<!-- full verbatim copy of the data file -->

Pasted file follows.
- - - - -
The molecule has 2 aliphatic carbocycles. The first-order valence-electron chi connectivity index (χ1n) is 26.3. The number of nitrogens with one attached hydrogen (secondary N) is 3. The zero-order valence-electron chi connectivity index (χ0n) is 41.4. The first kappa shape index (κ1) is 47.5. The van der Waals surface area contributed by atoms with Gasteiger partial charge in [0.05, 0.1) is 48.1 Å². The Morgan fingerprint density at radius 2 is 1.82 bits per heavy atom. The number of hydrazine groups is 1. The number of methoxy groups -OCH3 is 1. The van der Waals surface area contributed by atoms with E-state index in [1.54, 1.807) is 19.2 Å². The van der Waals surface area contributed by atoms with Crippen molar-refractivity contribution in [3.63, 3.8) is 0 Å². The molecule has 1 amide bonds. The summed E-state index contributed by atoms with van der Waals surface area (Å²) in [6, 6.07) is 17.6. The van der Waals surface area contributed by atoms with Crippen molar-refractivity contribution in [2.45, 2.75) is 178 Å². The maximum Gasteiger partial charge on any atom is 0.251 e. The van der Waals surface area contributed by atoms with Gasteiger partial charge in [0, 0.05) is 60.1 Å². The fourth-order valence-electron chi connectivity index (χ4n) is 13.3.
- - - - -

The molecule has 2 aliphatic carbocycles. The first-order valence-electron chi connectivity index (χ1n) is 26.3. The number of nitrogens with one attached hydrogen (secondary N) is 3. The zero-order valence-electron chi connectivity index (χ0n) is 41.4. The first kappa shape index (κ1) is 47.5. The van der Waals surface area contributed by atoms with Gasteiger partial charge in [0.05, 0.1) is 48.1 Å². The Morgan fingerprint density at radius 2 is 1.82 bits per heavy atom. The number of hydrazine groups is 1. The number of methoxy groups -OCH3 is 1. The van der Waals surface area contributed by atoms with E-state index in [1.54, 1.807) is 19.2 Å². The van der Waals surface area contributed by atoms with Crippen molar-refractivity contribution in [3.63, 3.8) is 0 Å². The molecule has 1 amide bonds. The summed E-state index contributed by atoms with van der Waals surface area (Å²) in [6, 6.07) is 17.6. The van der Waals surface area contributed by atoms with Crippen molar-refractivity contribution in [2.45, 2.75) is 178 Å². The maximum Gasteiger partial charge on any atom is 0.251 e. The van der Waals surface area contributed by atoms with Gasteiger partial charge in [0, 0.05) is 60.1 Å². The fourth-order valence-electron chi connectivity index (χ4n) is 13.3.